French President Emmanuel Macron (L) and German Chancellor Olaf Scholz want to allow Ukraine to strike back in Russia if needed. EPA-EFE/CLEMENS BILAN


Macron and Scholz greenlight Ukraine strikes on mainland Russia


Ukraine should be allowed to use donated Western weapons to “neutralise” mainland Russian military installations, French President Emmanuel Macron said.

At a press event on May 28 with German Chancellor Olaf Scholz, Macron showed a map of launch sites within mainland Russia, from where the Kremlin was allegedly able to attack positions belonging to Ukraine.

According to Macron, these bases could fire on Ukraine without fear of reprisal due to the country being mostly forbidden from using donated weaponry to attack Russia proper, something he now wants to see changed.

“We think that we should allow them to neutralise military sites where missiles are fired,” Macron said, shortly after receiving a peace prize.

“How do you explain to Ukrainians that it will be necessary to protect these cities and all we currently see in Kharkiv, if we tell them, ‘You are not allowed to reach bases from where the missiles are fired’?” Macron said.

“In fact, we tell them: ‘We deliver weapons, but you can’t defend yourselves.’

“So we stay exactly within the same framework. We think we should allow them to neutralise military sites from which the missiles are fired and military sites from which Ukraine is attacked,” he added.

“But we must not allow Ukraine to hit other targets, including civilian ones, in Russia.”

France has been vocal about the lengths it will go to help Ukraine. Previously, Macron indicated that sending NATO-aligned troops to the country should remain an option.

On May 28, Ukraine’s top armed forces commander Oleksandr Syrskyi said he had signed paperwork with France’s defence ministry allowing French military instructors to visit Ukrainian training centres.

Scholz was more careful in his comments at the press event, but did not contradict Macron.

The Chancellor instead argued that, as long as Ukraine respected international law and the conditions of countries supplying the weapons, it was “allowed to defend itself”.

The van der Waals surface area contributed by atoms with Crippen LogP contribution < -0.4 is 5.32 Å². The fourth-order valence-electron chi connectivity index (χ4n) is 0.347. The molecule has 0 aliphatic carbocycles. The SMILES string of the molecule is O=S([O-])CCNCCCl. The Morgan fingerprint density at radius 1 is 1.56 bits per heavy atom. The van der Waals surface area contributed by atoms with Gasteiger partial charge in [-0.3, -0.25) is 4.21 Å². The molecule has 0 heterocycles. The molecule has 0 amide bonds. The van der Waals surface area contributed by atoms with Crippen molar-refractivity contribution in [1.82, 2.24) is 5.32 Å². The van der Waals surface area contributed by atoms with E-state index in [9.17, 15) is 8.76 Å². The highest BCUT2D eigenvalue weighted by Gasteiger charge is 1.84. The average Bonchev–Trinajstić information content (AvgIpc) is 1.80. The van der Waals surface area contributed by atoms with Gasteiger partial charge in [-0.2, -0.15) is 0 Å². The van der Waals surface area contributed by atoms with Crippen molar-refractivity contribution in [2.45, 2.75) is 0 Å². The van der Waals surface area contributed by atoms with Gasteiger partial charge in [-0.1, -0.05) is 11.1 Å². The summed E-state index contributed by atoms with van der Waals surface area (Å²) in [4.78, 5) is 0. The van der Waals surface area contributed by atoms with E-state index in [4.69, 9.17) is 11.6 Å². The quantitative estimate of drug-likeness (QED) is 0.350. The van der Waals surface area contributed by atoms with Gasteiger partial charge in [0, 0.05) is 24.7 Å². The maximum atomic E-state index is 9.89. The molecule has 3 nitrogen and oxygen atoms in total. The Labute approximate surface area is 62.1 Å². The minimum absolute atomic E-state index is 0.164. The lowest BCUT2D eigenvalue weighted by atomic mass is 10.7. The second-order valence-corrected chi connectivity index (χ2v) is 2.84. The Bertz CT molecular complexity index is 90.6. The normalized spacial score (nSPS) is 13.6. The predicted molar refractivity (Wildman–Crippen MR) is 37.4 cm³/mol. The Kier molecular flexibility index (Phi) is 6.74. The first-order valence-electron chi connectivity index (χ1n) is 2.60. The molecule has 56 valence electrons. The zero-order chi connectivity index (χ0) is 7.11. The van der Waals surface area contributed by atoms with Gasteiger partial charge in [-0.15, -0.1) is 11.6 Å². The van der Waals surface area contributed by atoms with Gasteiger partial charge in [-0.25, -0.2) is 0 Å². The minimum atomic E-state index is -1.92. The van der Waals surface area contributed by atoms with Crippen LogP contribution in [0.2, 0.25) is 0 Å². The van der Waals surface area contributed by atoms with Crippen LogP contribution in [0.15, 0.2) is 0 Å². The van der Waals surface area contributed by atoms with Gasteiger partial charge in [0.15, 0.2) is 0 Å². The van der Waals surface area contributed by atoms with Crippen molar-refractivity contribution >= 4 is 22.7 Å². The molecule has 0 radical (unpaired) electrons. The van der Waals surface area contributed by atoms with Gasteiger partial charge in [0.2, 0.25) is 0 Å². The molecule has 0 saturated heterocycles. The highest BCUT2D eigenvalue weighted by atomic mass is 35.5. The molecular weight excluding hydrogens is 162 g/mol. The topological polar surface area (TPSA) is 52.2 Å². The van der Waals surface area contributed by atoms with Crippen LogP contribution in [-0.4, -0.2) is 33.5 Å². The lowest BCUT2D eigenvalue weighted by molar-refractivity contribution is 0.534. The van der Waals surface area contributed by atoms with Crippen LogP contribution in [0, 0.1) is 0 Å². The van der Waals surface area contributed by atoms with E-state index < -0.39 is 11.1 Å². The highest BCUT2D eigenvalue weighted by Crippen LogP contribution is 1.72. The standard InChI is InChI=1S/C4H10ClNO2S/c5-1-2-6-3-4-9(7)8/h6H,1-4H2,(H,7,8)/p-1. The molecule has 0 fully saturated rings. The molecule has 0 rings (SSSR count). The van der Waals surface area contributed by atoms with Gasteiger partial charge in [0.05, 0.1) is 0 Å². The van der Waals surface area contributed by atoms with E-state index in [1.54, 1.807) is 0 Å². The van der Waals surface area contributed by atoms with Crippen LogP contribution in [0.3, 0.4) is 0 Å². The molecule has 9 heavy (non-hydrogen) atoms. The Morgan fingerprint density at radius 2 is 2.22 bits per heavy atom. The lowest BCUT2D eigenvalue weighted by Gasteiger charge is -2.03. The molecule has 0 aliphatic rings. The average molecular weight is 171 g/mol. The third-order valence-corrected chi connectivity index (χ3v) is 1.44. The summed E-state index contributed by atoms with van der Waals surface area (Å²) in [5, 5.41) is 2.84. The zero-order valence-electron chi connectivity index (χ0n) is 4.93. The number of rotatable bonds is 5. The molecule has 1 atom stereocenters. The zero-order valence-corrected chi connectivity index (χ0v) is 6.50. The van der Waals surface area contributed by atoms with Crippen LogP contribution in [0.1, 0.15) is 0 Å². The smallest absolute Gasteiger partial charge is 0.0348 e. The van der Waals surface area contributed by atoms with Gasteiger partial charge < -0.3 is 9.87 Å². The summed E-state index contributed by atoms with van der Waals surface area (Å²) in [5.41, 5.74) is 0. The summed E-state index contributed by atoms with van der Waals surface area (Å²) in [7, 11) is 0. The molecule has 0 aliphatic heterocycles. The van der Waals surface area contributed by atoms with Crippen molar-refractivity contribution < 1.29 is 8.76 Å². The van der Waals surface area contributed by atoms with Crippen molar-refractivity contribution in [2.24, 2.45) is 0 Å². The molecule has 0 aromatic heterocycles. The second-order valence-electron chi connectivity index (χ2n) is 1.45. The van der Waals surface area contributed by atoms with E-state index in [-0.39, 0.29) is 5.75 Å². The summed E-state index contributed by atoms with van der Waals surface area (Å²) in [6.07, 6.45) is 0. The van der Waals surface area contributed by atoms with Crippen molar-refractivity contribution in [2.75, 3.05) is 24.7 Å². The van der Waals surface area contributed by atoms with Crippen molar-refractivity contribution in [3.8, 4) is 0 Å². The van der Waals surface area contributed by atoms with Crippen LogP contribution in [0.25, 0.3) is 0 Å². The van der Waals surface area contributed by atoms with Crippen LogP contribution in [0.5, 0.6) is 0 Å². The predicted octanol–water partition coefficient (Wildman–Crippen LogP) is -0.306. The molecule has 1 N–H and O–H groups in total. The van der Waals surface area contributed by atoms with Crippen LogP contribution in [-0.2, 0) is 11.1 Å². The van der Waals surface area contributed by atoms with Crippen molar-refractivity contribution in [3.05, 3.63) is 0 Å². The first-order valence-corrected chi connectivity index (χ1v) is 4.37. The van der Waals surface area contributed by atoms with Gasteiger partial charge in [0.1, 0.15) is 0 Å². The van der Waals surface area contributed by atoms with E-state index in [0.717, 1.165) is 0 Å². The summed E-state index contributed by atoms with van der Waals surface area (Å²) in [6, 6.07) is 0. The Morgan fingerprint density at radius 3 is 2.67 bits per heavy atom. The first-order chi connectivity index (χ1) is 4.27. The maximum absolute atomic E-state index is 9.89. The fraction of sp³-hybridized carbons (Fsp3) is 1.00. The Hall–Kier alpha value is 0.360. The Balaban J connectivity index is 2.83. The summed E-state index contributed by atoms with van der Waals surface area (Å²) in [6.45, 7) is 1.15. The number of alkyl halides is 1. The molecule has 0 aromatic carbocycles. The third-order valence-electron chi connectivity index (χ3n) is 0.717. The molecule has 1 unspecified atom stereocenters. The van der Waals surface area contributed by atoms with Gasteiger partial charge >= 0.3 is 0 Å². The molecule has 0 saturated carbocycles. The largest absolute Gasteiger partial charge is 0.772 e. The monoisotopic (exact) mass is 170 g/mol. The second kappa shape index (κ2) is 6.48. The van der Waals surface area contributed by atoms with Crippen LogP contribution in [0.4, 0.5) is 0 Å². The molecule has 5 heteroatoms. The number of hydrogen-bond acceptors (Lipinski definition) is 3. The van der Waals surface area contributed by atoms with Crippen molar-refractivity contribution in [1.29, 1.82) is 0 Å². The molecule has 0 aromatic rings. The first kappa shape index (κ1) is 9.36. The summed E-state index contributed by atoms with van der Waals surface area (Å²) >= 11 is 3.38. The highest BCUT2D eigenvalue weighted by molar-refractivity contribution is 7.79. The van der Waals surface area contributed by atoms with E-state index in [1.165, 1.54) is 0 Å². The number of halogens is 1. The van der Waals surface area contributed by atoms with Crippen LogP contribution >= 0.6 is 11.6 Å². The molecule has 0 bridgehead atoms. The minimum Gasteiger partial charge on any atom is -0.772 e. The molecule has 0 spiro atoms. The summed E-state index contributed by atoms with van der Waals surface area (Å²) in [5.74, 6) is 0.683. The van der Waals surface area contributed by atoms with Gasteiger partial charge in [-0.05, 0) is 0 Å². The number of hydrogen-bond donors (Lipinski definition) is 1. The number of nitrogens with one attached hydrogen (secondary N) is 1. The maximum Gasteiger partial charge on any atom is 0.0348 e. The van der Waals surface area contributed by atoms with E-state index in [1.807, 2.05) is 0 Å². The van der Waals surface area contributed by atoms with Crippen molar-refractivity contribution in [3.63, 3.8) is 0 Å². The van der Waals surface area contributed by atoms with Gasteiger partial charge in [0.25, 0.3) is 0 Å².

“Ukraine has every possibility under international law for what it is doing. That has to be said explicitly,” Scholz stressed.

Most Western countries gave strict conditions to Ukraine when donating weapons, fearing an escalation of the conflict with Russia.

Such concerns were the reason Germany has historically been hesitant to provide advanced weaponry, with the country still refusing to send Taurus cruise missiles to Ukraine today.

It was also slow to send its Leopard 2 battle tanks to the country, only moving to do so once the US and France decided to send heavy tanks.

Now, as Ukraine has been lacking ammunition for months and Russia has recently staged a large-scale offensive, many in the West are dropping their reserves over a possible ramp-up of the war with Moscow.

At the beginning of May, British foreign secretary David Cameron said Ukraine could use the weapons provided by London to strike within Russia and that it was up to Kyiv whether it decided to do so or not.

“Ukraine has that right. Just as Russia is striking inside Ukraine, you can quite understand why Ukraine feels the need to make sure it’s defending itself,” Cameron told Reuters.

In an article in UK news magazine The Economist on May 24, NATO Secretary General Jens Stoltenberg pleaded for members to let Ukraine launch strikes into Russia with the weapons it had received from the West.

Despite that, former US Navy admiral John Kirby, the White House National Security Council co-ordinator for strategic communications, said on May 28 that Ukraine should not use American weapons to attack Russian soil.

“There’s no change to our policy at this point. We don’t encourage or enable the use of US-supplied weapons to strike inside Russia,” he said.

On May 29, Russian President Vladimir Putin warned of “serious consequences” if Ukraine was allowed to use Western weapons to strike targets in Russia.

“This constant escalation can lead to serious consequences,” Putin said during a visit to Uzbekistan.

“In Europe, especially in small countries, they should be aware of what they are playing with,” he said, noting that many European countries had a “small territory” and a “dense population”.

“And this factor, which they should keep in mind before they talk about striking deep into Russian territory, is a serious thing,” Putin stated.

The Russian President said he believed there were already Western military instructors and advisors operating as “mercenaries” in Ukraine.

He added that sending such personnel officially would mark a further “escalation” and “another step towards a serious conflict in Europe, towards a global conflict”.

Putin warned: “We will do what we think is necessary regardless of who is on the territory of Ukraine.”